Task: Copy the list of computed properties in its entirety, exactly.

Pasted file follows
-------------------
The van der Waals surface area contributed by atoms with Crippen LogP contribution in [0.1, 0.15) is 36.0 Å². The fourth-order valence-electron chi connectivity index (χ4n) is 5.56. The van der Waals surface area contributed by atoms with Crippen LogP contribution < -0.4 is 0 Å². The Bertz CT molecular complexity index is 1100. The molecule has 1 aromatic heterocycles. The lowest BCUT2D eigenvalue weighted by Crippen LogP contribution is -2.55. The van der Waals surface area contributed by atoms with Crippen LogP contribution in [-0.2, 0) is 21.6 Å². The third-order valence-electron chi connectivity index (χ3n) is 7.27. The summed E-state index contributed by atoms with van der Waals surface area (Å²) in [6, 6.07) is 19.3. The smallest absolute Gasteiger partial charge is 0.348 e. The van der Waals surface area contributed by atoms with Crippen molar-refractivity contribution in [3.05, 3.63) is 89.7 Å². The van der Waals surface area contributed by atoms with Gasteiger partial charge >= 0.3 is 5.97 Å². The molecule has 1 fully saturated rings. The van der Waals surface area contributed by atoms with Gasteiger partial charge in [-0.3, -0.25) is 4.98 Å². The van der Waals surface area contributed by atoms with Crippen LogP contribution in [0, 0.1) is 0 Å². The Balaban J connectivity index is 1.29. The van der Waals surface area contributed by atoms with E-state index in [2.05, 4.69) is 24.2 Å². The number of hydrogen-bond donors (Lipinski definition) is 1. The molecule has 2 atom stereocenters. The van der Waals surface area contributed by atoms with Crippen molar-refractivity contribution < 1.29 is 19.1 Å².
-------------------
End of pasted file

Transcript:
The van der Waals surface area contributed by atoms with Crippen LogP contribution in [0.1, 0.15) is 36.0 Å². The fourth-order valence-electron chi connectivity index (χ4n) is 5.56. The van der Waals surface area contributed by atoms with Crippen LogP contribution < -0.4 is 0 Å². The Bertz CT molecular complexity index is 1100. The molecule has 1 aromatic heterocycles. The lowest BCUT2D eigenvalue weighted by Crippen LogP contribution is -2.55. The van der Waals surface area contributed by atoms with Crippen LogP contribution in [-0.2, 0) is 21.6 Å². The third-order valence-electron chi connectivity index (χ3n) is 7.27. The summed E-state index contributed by atoms with van der Waals surface area (Å²) in [6, 6.07) is 19.3. The smallest absolute Gasteiger partial charge is 0.348 e. The van der Waals surface area contributed by atoms with Crippen molar-refractivity contribution in [3.05, 3.63) is 89.7 Å². The van der Waals surface area contributed by atoms with Gasteiger partial charge >= 0.3 is 5.97 Å². The molecule has 1 fully saturated rings. The van der Waals surface area contributed by atoms with Gasteiger partial charge in [-0.3, -0.25) is 4.98 Å². The van der Waals surface area contributed by atoms with Crippen LogP contribution in [0, 0.1) is 0 Å². The Balaban J connectivity index is 1.29. The van der Waals surface area contributed by atoms with E-state index in [2.05, 4.69) is 24.2 Å². The number of hydrogen-bond donors (Lipinski definition) is 1. The molecule has 2 atom stereocenters. The van der Waals surface area contributed by atoms with Crippen molar-refractivity contribution < 1.29 is 19.1 Å².